(*An actor supposedly plays Lautrec in this film, but I honestly did not see him. Interestingly enough, the friendship of Vincent and Henri pops up in MOULIN ROUGE, when Henri tells his mother about Vincent's pictures of sunflowers.)

    Vincent hoped that if he and Paul worked side by side they could create the basis for an artist colony at Arles. The problem was temperament. Vincent desperately needed people to understand and love him. Gauguin was totally self-absorbed, and did not mind loneliness. Vincent embraced color and movement in his paintings. Gauguin was more ordered (this is not disparaging Paul Gauguin - it's just seeing his style of painting is not the same as seeing Vincent's in terms of viewer effect: Gauguin's colors are controlled but rich; Vincent's are like hurricane driven emotions.

    When Paul finally has enough of Arles, its weather, its people, and Vincent, he decides to leave. Vincent chases him with his razor, but finds the unfazed Gauguin facing him down. Ashamed and in emotional agony Vincent returned to his room, and committed the self mutilation we remember.

    The rest of the film follows his attempts, supported by Theo, to save his sanity - first under the care of an asylum headed by Lionel Jeffries, and then under a doctor who likes artists played by Everett Sloane. But, although some of his greatest work was produced from 1889 - 1890, in the end he commits suicide. A short life, but one rich in artistic endeavor.

    Douglas gave his all in the role - possibly his best performance (though PATHS OF GLORY, THE BAD AND THE BEAUTIFUL, and SPARTICUS equal it). He did not win the Oscar though nominated. Nor did Minelli get an Oscar for the beautiful film work he did. Anthony Quinn won his second best supporting actor Oscar as Gauguin, which if a short role was definitely memorable.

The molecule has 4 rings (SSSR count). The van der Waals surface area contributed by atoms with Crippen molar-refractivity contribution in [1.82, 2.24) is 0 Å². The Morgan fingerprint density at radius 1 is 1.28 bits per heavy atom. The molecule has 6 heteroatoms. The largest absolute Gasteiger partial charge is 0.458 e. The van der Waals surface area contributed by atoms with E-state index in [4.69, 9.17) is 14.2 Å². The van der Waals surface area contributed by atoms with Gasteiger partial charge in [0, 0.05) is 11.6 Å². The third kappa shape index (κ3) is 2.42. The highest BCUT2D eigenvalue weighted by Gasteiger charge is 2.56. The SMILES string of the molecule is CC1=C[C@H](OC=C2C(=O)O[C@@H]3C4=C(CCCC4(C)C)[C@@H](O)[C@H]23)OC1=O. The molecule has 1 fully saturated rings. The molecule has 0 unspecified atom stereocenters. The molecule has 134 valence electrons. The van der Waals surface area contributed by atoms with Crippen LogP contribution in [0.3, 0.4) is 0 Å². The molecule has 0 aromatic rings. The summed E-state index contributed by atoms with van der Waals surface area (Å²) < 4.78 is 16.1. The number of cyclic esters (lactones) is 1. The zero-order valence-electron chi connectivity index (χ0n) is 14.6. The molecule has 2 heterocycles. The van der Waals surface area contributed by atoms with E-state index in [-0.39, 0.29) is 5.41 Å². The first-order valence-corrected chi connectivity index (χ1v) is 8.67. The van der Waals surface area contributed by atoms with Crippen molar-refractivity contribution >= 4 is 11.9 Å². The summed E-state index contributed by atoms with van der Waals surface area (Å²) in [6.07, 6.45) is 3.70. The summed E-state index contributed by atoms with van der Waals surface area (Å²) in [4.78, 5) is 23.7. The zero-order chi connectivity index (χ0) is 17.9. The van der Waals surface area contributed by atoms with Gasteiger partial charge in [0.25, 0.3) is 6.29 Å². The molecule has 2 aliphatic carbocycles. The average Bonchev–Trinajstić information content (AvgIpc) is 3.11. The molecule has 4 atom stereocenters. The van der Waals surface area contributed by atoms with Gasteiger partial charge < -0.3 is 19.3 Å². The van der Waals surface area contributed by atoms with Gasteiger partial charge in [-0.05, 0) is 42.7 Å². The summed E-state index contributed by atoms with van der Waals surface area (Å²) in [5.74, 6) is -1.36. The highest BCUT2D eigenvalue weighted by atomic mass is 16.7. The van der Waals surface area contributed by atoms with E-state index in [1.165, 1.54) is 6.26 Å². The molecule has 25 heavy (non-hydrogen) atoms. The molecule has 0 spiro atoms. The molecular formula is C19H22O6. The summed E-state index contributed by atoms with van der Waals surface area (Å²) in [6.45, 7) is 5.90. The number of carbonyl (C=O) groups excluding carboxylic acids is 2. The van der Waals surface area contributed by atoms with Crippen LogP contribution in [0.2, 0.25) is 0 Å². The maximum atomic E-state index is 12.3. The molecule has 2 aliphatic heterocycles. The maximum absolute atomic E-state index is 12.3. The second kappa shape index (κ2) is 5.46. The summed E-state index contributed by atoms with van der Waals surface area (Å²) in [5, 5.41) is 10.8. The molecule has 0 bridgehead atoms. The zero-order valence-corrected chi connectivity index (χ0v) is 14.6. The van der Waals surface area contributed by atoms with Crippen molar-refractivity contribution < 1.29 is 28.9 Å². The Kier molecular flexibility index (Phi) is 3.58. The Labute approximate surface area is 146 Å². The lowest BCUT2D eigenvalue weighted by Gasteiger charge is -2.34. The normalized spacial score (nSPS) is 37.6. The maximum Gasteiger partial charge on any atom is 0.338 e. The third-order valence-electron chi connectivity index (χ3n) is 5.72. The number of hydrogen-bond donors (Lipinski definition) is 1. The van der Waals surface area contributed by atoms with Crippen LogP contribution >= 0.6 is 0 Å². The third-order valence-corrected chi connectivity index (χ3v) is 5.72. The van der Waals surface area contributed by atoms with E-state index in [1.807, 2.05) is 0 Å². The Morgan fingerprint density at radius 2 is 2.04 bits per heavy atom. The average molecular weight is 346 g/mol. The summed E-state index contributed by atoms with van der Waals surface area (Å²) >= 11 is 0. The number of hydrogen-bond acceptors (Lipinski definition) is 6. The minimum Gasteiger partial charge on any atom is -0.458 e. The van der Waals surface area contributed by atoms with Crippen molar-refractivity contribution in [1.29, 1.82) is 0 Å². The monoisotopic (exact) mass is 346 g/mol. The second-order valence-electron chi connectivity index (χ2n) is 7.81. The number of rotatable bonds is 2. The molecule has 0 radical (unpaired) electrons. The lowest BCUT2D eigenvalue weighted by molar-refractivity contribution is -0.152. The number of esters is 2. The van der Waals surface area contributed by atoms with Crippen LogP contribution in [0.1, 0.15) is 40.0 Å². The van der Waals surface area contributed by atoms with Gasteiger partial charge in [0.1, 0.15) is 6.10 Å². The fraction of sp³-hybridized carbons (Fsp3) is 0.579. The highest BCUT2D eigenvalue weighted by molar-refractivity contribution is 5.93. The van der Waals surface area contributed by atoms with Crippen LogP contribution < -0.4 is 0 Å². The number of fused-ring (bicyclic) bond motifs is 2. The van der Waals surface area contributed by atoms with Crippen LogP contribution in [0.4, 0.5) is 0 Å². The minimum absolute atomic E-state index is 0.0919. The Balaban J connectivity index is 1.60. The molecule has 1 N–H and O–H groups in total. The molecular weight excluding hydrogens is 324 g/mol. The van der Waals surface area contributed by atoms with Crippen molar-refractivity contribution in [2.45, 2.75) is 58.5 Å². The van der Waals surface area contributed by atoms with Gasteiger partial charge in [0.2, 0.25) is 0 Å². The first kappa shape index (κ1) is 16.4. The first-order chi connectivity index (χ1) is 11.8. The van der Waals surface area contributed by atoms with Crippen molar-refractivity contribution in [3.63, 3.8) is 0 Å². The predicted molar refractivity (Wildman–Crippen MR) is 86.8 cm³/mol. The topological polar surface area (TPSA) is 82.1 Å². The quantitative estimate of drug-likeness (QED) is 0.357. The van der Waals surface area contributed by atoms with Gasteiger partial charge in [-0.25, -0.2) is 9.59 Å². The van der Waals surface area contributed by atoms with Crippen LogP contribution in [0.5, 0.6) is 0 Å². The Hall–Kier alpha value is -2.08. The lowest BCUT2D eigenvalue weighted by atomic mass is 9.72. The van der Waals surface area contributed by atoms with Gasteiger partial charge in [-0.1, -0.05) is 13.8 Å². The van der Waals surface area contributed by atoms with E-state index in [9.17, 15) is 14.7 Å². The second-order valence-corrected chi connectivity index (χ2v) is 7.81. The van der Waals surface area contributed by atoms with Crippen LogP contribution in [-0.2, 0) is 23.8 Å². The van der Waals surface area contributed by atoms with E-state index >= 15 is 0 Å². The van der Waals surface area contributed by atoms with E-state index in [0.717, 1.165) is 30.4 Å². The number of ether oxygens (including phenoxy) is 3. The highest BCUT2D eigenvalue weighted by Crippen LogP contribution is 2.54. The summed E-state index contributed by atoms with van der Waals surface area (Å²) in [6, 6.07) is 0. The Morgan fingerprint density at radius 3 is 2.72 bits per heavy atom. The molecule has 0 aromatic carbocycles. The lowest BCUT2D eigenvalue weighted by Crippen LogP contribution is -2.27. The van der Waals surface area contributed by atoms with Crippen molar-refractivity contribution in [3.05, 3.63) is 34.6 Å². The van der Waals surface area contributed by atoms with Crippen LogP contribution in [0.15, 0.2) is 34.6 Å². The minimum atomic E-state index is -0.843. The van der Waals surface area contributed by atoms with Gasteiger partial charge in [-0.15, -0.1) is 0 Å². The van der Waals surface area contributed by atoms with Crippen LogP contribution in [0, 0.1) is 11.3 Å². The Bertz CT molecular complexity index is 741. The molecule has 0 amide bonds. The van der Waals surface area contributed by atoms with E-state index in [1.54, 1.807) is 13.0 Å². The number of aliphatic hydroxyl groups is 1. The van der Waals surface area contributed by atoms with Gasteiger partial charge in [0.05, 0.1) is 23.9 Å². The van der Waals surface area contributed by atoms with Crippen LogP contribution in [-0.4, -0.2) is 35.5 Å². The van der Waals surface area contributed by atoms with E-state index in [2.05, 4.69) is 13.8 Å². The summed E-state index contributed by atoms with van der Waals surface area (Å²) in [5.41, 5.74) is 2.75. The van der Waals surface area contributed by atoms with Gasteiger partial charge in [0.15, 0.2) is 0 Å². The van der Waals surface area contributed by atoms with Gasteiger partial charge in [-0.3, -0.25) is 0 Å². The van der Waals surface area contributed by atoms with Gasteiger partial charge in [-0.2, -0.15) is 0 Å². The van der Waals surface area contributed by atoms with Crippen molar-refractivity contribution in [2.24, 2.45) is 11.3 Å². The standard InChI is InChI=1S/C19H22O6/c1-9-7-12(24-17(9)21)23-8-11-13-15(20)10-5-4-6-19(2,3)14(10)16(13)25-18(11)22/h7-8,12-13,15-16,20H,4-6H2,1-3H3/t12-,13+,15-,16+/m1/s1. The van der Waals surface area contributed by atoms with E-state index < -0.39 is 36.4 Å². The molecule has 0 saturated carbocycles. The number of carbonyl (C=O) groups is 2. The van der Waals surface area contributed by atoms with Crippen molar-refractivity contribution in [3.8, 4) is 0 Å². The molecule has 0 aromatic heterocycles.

• gazebo3504 February 2007
    I saw this film when it first came out in 1956 and have seen in many times since. It had a profound effect then and still does. Indeed i may indeed call it my favorite film. it is my favorite because it deals with a true historical figure. and it does so with great sensitivity and finesse. this is truly spectacular considering this is a Hollywood bio. to me it remains unequaled in film bios of great artists or whatever. Douglas does a convincing job as the troubled van Gogh and the rest of the production is notable for its historical accuracy. its ambiance, mood and color. the believability of its many personages as they march across the screen. this is a true cinematic masterpiece, moving and deeply affecting and recreates the mood and life of the time with great precision and believability. the whole cast was superb as was of course Anthony Quinn as Gauguin.
  • leslieadams2 April 2005
    They seemed to do everything right with this biopic. Starting with an excellent source novel by Irving Stone, MGM Chief Dore Schary approved a major budget and on-location filming.